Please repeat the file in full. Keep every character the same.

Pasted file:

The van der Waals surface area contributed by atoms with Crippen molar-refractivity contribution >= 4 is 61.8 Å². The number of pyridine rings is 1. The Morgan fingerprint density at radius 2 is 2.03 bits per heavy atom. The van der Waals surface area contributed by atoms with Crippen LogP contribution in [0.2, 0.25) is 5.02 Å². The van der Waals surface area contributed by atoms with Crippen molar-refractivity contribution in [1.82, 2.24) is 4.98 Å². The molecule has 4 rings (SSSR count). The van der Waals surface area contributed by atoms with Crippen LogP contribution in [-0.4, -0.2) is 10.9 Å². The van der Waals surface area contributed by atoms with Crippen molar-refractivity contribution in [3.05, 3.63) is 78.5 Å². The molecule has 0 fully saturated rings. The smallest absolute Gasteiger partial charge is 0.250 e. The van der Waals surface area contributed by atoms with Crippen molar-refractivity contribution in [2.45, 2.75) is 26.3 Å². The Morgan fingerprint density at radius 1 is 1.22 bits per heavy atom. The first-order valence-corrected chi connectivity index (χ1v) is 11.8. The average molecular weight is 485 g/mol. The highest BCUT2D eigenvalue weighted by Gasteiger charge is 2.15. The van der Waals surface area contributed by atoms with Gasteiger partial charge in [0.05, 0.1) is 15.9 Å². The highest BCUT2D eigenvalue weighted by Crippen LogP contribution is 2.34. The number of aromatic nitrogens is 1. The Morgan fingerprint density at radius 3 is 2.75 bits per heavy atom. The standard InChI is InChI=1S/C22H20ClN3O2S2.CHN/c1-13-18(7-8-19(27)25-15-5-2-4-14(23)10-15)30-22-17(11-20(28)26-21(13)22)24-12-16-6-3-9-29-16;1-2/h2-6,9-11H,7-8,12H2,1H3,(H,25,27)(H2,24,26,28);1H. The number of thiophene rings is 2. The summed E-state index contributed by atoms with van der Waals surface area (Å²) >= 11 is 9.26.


The van der Waals surface area contributed by atoms with Crippen molar-refractivity contribution >= 4 is 61.8 Å². The number of pyridine rings is 1. The Morgan fingerprint density at radius 2 is 2.03 bits per heavy atom. The van der Waals surface area contributed by atoms with Crippen LogP contribution in [0.2, 0.25) is 5.02 Å². The van der Waals surface area contributed by atoms with Crippen molar-refractivity contribution in [1.82, 2.24) is 4.98 Å². The molecule has 4 rings (SSSR count). The van der Waals surface area contributed by atoms with Crippen LogP contribution in [-0.4, -0.2) is 10.9 Å². The van der Waals surface area contributed by atoms with Crippen molar-refractivity contribution in [3.05, 3.63) is 78.5 Å². The molecule has 0 fully saturated rings. The smallest absolute Gasteiger partial charge is 0.250 e. The van der Waals surface area contributed by atoms with Crippen molar-refractivity contribution in [2.45, 2.75) is 26.3 Å². The Morgan fingerprint density at radius 1 is 1.22 bits per heavy atom. The first-order valence-corrected chi connectivity index (χ1v) is 11.8. The average molecular weight is 485 g/mol. The highest BCUT2D eigenvalue weighted by Gasteiger charge is 2.15. The van der Waals surface area contributed by atoms with Gasteiger partial charge in [0.05, 0.1) is 15.9 Å². The highest BCUT2D eigenvalue weighted by Crippen LogP contribution is 2.34. The number of aromatic nitrogens is 1. The Morgan fingerprint density at radius 3 is 2.75 bits per heavy atom. The standard InChI is InChI=1S/C22H20ClN3O2S2.CHN/c1-13-18(7-8-19(27)25-15-5-2-4-14(23)10-15)30-22-17(11-20(28)26-21(13)22)24-12-16-6-3-9-29-16;1-2/h2-6,9-11H,7-8,12H2,1H3,(H,25,27)(H2,24,26,28);1H. The number of thiophene rings is 2. The summed E-state index contributed by atoms with van der Waals surface area (Å²) >= 11 is 9.26.